So let's think about it. I talked about 1985 a while ago. What was there in 1985? You had DSCS satellites, you had DSP satellites, DMSP satellites--those actually date back to the '60s. All those satellites that you see there were classified when they were created; nobody knew about them. Even into the '80s you couldn't talk about a lot of the capabilities that were there. A weather satellite, for gosh sakes--you couldn't even talk about what the weather satellite was doing. That radar that you see there, that's an early BMEWS test site at Griffiss Air Force Base in New York; then you see a VAX 11/780. The Chief had a better picture than I do a while ago when he looked at what was there in 1955 and what's there today. But what's really amazing is--look at 1985. That was the state of the art in 1985--a mainframe VAX 11/780. Thirty years after the picture the Chief showed, that's what we've come to. Now look at the next 30 years. That's a remarkable achievement. And then you look over on the right and all of the things that we have in space and cyber. It's just amazing how embedded everything is in everything that we do as an Air Force and everything that we do as a military. It is the most joint capability. But like I said last year, it is an Airmen story and we should tell it proudly because those capabilities have fundamentally changed warfare and they've fundamentally changed warfare forever and we're never going back, so we have to figure out how to defend it. So that multi-domain solution that I talked about with the F-15 ASAT--that's where I started in this business; I'm proud of that experience. I'm more proud of the Airmen that I worked with in that than anything else. I really loved the people I got to work with there and they put me on the right path. But it was a multi-domain solution to a single -domain problem.

Where we sit today, we really have very few single-domain problems. All problems are multi-domain problems. So why is it that we struggle so much with realizing that all solutions are multi-domain solutions? They have to be for us to walk that in the future. And we're going to work multi-domain--General Carlisle and I are tied at the hip and I was glad the Chief mentioned that--because we're going to make sure that we figure out how to do a Red Flag in a multi-domain environment. We've had Red Flags where we've turned on some very unique capabilities in the past and turned them off after 15 minutes so we can continue to fly. This last year, we turned those capabilities on and we left them on and we told the community as a whole--air, space, and cyber--"That's the environment you're going to be in; you'd better learn how to fight through it." Because we have to train for that kind of environment. Training is a key piece of this and it has to be multi-domain training; it can't be single-domain training. We're going to walk into changing how we do that in the space business. We're going to build a space mission force where our best operators stay on crew for multiple years. We're going to have experts there and we're going to train in an integrated, multi-domain, high-end environment and that's how we're going to move into the future because every problem that we have is a multi-domain problem--and we're an air force. The strength of our Air Force is our Airmen--powered by Airmen, fueled by innovation. That's who we are and that's what we do, and this problem demands Airmen. It demands innovation from everybody that's in this room and we have to walk into that.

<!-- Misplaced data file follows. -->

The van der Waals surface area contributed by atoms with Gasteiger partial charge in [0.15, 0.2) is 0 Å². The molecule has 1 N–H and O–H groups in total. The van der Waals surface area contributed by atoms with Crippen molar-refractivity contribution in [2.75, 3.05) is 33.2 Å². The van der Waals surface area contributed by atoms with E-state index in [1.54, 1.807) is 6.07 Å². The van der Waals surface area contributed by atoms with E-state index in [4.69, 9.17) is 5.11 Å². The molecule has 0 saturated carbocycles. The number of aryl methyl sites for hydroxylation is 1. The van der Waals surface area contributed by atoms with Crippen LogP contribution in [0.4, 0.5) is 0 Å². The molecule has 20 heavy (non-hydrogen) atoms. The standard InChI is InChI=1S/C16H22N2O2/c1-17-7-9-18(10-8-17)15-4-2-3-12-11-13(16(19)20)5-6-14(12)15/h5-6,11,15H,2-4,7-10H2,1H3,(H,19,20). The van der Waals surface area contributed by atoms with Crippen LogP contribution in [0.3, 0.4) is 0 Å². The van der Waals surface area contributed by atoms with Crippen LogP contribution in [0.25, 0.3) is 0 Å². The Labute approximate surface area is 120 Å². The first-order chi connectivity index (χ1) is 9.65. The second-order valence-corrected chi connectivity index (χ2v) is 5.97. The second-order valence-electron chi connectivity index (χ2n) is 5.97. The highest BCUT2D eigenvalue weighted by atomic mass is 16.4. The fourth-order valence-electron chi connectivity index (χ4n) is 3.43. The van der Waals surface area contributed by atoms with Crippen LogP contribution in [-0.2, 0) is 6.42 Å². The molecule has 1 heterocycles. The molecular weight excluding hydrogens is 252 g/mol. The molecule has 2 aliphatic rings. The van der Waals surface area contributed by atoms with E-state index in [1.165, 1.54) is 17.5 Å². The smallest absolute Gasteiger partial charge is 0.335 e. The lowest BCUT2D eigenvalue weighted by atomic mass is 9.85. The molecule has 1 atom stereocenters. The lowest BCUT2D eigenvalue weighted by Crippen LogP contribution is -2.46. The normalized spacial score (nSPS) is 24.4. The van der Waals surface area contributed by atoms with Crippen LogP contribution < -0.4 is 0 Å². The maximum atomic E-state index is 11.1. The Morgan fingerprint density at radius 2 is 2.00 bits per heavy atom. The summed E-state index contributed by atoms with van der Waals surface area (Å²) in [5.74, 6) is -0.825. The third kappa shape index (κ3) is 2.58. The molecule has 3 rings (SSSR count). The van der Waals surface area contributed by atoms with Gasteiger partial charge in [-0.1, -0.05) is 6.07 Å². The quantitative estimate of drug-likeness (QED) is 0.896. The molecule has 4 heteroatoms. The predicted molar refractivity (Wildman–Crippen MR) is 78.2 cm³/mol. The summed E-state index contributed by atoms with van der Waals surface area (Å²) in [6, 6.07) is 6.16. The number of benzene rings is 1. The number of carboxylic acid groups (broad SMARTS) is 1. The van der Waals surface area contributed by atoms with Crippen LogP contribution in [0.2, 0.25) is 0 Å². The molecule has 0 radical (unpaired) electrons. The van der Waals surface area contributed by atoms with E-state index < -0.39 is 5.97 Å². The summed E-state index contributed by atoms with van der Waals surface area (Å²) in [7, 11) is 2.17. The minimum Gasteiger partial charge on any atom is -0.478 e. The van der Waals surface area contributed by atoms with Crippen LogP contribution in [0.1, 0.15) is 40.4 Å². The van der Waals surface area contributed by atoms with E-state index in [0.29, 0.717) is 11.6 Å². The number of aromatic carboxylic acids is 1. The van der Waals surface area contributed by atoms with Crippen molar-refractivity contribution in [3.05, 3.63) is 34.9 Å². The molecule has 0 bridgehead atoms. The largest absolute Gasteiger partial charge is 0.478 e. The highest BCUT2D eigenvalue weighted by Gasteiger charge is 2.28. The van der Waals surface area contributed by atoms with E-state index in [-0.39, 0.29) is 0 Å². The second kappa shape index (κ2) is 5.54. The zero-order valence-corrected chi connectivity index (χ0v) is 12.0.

It really is an exciting time to be an Airman. One of the blessings of this world is to get up every morning still after 34+ years and to be able to put on the uniform and go to work. And the best part about it is that--when I get to spend time with young Airmen and you see what our young Airmen do, you realize we're really not that smart--because they are. Because you look at the people the Chief introduced a while ago--holy cow. If we would just--half the time just give them the tools and get out of the way, they'll figure it out. But we put so many barriers--so many barriers in the acquisition process, so many barriers in our traditional status quo. We put so many things in place that we can't seem to get there. But that's what Air Force Space Command is trying to do in conjunction with the other MAJCOMs, in conjunction with a joint partner, as a component MAJCOM to strategic command, in line with our functional component for space, in line with our cyber capabilities, working with Admiral Rogers and Admiral Haney--that's where we're trying to walk into. And we're making enormous progress in an exciting time and I ask for your help as we walk into that because everybody in this room is part of that solution to that problem.

So I thank you very much for your time, especially after the Chief, thanks for a few more people coming back in. I know that meeting Airmen Spencer was way more interesting than meeting me, but I thank you for your time and hope you got something from my message. I'll take some questions--thank you.


MALE: Thank you. I think that many didn't bring up a bunch of questions because of our time, but I do have oneone or two--that I'd like to pose to you, General Hyten. What do you think right now is our greatest threat to U.S. space superiority?